Red wine's resveratrol could be beneficial after all
A new study bolsters the notion that this chemical, found in red wine and dark chocolate, could have health benefits.
Wed, Oct 02, 2013 at 03:19 PM
Resveratrol, a chemical found in red wine that is often touted for its anti-aging benefits, turns out to be chemically active in cells after all, according to new research.
Earlier research on resveratrol's activity in the human body cast doubt on its potential to benefit people's health, but the new findings show the compound can be converted in the body into its active form, which cells can use.
That conclusion, published today (Oct. 2) in the journal Science Translational Medicine, bolsters the notion that the compound could have health benefits. [4 Foods That Are Good Sources of Resveratrol]
Red wine compound
Resveratrol is found in the skin of red grapes, dark chocolate and other foods, and many believe it has potential health benefits. Some research has found that the compound can activate a chemical pathway in cells linked to slower aging, and other studies have tied it to cardiovascular benefits and anti-cancer effects.
However, studies of the compound in people and animals have yielded mixed results. One found that resveratrol extends the life span of fat mice, but has no benefit for their lean counterparts. And a 2012 study in Cell Metabolism found that healthy people taking resveratrol supplements gained no benefit from them.
In addition, researchers weren't sure how resveratrol could be active biologically.
"One of the major problems is that when you eat it, it's very, very quickly converted by the body into sulfate and gluconoride metabolites," said study co-author Karen Brown, a cancer researcher at the University of Leicester in England.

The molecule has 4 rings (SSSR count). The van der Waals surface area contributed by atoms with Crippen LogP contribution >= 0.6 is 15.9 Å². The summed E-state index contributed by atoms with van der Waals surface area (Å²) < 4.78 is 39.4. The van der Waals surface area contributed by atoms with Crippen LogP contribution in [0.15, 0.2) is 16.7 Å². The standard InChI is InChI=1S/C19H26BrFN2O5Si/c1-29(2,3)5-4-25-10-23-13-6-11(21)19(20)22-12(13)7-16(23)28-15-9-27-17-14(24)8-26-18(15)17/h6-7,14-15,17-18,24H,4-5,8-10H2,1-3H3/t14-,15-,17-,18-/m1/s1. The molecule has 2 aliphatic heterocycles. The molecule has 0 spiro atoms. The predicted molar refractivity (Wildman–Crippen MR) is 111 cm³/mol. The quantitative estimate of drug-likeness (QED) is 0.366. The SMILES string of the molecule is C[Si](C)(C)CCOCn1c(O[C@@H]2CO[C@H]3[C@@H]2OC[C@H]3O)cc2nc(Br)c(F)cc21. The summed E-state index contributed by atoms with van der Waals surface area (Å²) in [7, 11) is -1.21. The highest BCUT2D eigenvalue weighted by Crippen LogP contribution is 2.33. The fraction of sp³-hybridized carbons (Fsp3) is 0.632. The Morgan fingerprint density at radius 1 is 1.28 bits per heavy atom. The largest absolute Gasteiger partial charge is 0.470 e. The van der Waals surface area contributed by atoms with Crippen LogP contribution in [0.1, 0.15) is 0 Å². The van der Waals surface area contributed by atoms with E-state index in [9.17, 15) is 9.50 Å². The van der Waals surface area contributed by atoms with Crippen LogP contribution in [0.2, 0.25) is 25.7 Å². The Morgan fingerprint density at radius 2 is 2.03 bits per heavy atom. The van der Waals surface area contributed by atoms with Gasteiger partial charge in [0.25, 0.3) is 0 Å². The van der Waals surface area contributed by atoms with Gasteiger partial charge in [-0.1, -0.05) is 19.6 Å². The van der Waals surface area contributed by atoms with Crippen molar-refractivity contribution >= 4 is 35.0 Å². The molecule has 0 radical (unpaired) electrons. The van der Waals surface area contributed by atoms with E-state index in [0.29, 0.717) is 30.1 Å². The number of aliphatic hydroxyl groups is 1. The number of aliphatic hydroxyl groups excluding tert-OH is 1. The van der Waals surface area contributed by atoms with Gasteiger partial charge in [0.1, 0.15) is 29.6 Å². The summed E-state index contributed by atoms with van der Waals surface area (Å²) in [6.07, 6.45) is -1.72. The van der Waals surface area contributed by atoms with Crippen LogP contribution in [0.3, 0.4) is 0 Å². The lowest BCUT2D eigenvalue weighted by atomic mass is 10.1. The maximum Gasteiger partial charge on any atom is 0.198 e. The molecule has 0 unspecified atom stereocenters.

Some scientists doubted that resveratrol sulfate, the modified form of the chemical, was active in the body.
To see how the body used the red wine compound, Brown and her colleagues fed mice resveratrol sulfate, the modified form of the chemical. The researchers then measured the levels of pure resveratrol in the mice's plasma and other tissues.
The team found that the mouse cells contained resveratrol -- the original form of the compound. It turns out that once inside cells, an enzyme removes the sulfate group from the compound, allowing the original chemical to be used by the cells.
That suggests resveratrol can be biologically active, even if the body converts into its modified form.
In another experiment, the team showed that resveratrol sulfate could be converted back into resveratrol in human bowel cancer cells, and it slowed the cells' growth and division.
More research should determine whether, and in what conditions, resveratrol has health benefits, but the new findings may remove one roadblock to that research, Brown said.
"We have known that it's metabolized very fast, and that's just made people skeptical" about doing clinical trials, Brown told LiveScience.
Their findings suggest those trials are worth doing, she said.
In addition, several companies are working to create forms of resveratrol that can't be modified into resveratrol sulfate. But that may not be necessary or beneficial, if the body can process the chemical in its pure form, she said.
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